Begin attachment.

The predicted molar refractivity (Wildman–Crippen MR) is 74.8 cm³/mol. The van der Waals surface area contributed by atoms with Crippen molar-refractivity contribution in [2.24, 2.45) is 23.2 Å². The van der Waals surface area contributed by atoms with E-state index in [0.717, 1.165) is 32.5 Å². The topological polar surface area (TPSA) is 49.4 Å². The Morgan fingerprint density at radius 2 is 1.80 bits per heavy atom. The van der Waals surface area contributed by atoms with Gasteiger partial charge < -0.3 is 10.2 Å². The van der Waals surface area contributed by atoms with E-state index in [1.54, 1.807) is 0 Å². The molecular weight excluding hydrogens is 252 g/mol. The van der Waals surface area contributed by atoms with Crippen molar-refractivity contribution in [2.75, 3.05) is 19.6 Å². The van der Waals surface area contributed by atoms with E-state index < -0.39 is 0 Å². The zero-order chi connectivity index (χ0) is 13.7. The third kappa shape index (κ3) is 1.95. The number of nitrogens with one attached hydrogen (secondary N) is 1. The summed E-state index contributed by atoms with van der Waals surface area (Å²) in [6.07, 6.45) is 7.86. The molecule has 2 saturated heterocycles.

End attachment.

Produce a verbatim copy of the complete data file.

The predicted molar refractivity (Wildman–Crippen MR) is 74.8 cm³/mol. The van der Waals surface area contributed by atoms with Crippen molar-refractivity contribution in [2.24, 2.45) is 23.2 Å². The van der Waals surface area contributed by atoms with E-state index in [0.717, 1.165) is 32.5 Å². The topological polar surface area (TPSA) is 49.4 Å². The Morgan fingerprint density at radius 2 is 1.80 bits per heavy atom. The van der Waals surface area contributed by atoms with Gasteiger partial charge < -0.3 is 10.2 Å². The van der Waals surface area contributed by atoms with E-state index in [1.54, 1.807) is 0 Å². The molecular weight excluding hydrogens is 252 g/mol. The van der Waals surface area contributed by atoms with Crippen molar-refractivity contribution in [2.75, 3.05) is 19.6 Å². The van der Waals surface area contributed by atoms with E-state index < -0.39 is 0 Å². The zero-order chi connectivity index (χ0) is 13.7. The third kappa shape index (κ3) is 1.95. The number of nitrogens with one attached hydrogen (secondary N) is 1. The summed E-state index contributed by atoms with van der Waals surface area (Å²) in [6.07, 6.45) is 7.86. The molecule has 2 saturated heterocycles.